If you live in an urban setting (here, the South Slope neighborhood of Brooklyn, NY) and you’re very, very lucky, you might be able to score an outdoor space. That said, it’s likely to come with a few challenges, such as unusual dimensions.Sasha NewmanofSasha Newman Design + Associates took on this bitty bowling alley of a backyard (12′ by 50′) and filled every inch of precious real estate with great ideas, warmth, and charm.
From the vine-clad privacy screen to a small patch of lawn for play, ample storage (in the benches!) and a three-seasons of interest center garden designed in a Prairie-style theme (as seen in the swathes of grasses alongside perennials that have a strong structure) there’s not a missed opportunity here. Even under the stairs, there’s a small garden. The only color allowed here is clean, fresh white and foliage is limited to light colors that make an effective counterpoint to the dark tones of the Ipe wood fence. Wondering about the unusual arrow-shaped patio? It points to the Statue of Liberty visible beyond the tree line. Note to self: little details make the difference!
Accessed by stairs from the residence, this romantic garden wascleverly designedso that every square inch does more then just one thing. Every spot shines at least twice a year.
In the center bed, flowering bulbs kick off spring followed by Abyssinian gladiolus (KATRINA® African Irisis a good water wise substitute) and grasses and perennials that bloom through fall. The wire fence in the back was underplanted with Sweet Autumn clematis which provides privacy along with a sweet scent. Tucked under the stairs are tough perennials that bloom for months.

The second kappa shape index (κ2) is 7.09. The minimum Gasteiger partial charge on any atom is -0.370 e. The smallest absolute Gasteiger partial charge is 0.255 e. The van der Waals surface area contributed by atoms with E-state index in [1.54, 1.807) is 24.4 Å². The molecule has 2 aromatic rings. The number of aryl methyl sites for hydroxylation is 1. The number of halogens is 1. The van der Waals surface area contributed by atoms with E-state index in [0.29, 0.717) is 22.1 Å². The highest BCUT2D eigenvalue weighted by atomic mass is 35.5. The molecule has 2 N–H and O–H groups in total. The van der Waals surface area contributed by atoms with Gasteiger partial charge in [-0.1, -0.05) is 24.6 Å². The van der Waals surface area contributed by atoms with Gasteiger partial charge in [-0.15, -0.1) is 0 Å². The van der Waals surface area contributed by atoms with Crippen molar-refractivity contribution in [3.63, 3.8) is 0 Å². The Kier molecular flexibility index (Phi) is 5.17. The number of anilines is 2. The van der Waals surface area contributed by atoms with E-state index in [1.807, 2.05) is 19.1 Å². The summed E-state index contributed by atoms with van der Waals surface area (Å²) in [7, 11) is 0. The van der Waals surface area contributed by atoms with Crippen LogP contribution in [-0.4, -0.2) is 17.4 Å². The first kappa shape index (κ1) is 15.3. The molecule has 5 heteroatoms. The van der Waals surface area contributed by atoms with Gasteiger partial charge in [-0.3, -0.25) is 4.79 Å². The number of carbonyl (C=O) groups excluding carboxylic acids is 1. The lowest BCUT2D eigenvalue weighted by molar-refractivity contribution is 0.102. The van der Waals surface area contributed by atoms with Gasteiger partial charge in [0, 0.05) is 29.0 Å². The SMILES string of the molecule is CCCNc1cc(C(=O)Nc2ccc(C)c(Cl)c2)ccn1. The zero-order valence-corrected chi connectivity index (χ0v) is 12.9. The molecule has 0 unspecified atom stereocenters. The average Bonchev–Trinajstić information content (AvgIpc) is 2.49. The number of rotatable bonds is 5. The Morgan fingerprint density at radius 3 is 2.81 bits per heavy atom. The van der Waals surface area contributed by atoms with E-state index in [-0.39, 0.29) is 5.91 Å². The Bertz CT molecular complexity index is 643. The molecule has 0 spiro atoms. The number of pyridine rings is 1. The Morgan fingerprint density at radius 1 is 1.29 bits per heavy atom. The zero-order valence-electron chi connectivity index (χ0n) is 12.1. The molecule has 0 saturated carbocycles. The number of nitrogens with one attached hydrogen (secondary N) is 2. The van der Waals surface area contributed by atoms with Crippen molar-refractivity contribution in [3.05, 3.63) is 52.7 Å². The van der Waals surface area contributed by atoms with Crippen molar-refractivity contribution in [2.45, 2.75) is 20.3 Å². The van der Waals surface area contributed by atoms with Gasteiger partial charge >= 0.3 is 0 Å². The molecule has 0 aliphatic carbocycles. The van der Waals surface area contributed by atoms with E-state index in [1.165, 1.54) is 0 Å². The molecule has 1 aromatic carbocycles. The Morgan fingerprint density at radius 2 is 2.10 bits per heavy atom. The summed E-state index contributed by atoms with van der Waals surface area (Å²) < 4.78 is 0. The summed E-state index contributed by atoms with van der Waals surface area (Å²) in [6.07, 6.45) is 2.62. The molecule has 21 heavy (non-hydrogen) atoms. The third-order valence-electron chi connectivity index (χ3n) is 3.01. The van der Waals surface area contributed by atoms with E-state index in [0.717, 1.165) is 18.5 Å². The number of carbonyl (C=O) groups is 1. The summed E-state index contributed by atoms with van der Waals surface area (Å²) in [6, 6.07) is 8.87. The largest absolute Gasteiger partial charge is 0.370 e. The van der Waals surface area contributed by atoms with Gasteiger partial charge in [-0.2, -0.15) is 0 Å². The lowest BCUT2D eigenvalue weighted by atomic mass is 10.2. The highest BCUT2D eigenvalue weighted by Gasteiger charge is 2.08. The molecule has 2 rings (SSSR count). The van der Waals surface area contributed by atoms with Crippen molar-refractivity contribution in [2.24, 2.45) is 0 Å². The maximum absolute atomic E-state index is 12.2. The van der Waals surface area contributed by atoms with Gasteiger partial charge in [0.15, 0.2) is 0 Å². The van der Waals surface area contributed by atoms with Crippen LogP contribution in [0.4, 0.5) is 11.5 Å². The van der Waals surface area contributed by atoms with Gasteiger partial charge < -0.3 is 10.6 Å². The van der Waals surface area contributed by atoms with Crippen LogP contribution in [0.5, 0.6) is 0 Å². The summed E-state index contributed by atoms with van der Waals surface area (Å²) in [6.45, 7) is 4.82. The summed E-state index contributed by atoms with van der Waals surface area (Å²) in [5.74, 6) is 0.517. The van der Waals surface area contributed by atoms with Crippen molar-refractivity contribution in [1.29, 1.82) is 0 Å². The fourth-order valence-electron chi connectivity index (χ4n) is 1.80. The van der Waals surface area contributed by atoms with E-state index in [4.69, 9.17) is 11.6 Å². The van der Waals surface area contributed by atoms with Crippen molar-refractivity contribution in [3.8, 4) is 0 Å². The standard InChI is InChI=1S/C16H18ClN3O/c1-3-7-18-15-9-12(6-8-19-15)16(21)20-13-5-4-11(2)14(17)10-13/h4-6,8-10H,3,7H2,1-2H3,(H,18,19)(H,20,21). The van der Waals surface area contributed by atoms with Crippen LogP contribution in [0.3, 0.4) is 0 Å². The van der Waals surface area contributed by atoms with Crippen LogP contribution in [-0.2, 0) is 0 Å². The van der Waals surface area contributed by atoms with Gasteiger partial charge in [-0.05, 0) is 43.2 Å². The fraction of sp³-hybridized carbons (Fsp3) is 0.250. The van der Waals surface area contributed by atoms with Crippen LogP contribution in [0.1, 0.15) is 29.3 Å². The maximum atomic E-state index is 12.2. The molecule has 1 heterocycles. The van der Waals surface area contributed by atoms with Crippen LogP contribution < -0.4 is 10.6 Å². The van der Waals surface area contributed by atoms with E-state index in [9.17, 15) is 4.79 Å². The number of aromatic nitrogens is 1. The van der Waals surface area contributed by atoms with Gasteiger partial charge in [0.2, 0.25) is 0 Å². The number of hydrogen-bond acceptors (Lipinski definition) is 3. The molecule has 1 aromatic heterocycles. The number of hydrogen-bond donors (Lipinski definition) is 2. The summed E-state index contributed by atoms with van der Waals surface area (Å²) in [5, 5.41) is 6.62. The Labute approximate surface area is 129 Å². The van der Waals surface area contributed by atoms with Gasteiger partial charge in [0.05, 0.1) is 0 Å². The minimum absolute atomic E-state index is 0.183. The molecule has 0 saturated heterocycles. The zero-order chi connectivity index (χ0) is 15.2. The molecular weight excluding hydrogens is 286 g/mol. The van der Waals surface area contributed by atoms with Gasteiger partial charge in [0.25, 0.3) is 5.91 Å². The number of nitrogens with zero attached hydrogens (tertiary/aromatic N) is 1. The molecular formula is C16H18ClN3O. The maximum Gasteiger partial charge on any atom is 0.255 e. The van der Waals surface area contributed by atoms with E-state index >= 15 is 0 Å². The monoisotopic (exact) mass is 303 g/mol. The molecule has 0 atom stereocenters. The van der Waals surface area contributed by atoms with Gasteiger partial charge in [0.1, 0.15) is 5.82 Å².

While dormant here, this bed is filled with frothy ornamental grasses that bloom summer into fall. Strategically planted to take advantage of evening western light which illuminates these grasses, the effect is that of a soft, hovering cloud.
While it’s always tempting to use loads of color, limiting the palette in a small space allows the eye to see rich textures without the distraction of multiple hues.
Even in a small bed such as this center one, it’s possible to get big impact by creating layers with plants. Here, taller grasses (feather reed and switchgrass) were underplanted with shorter ones, and perennials (white catmint and sea holly) act as a mid-level filler.
Fill large containers with seasonal annuals to bring freshness to the garden between bloom sequences (who doesn’t love a trip to the nursery for a bit of eye-candy!)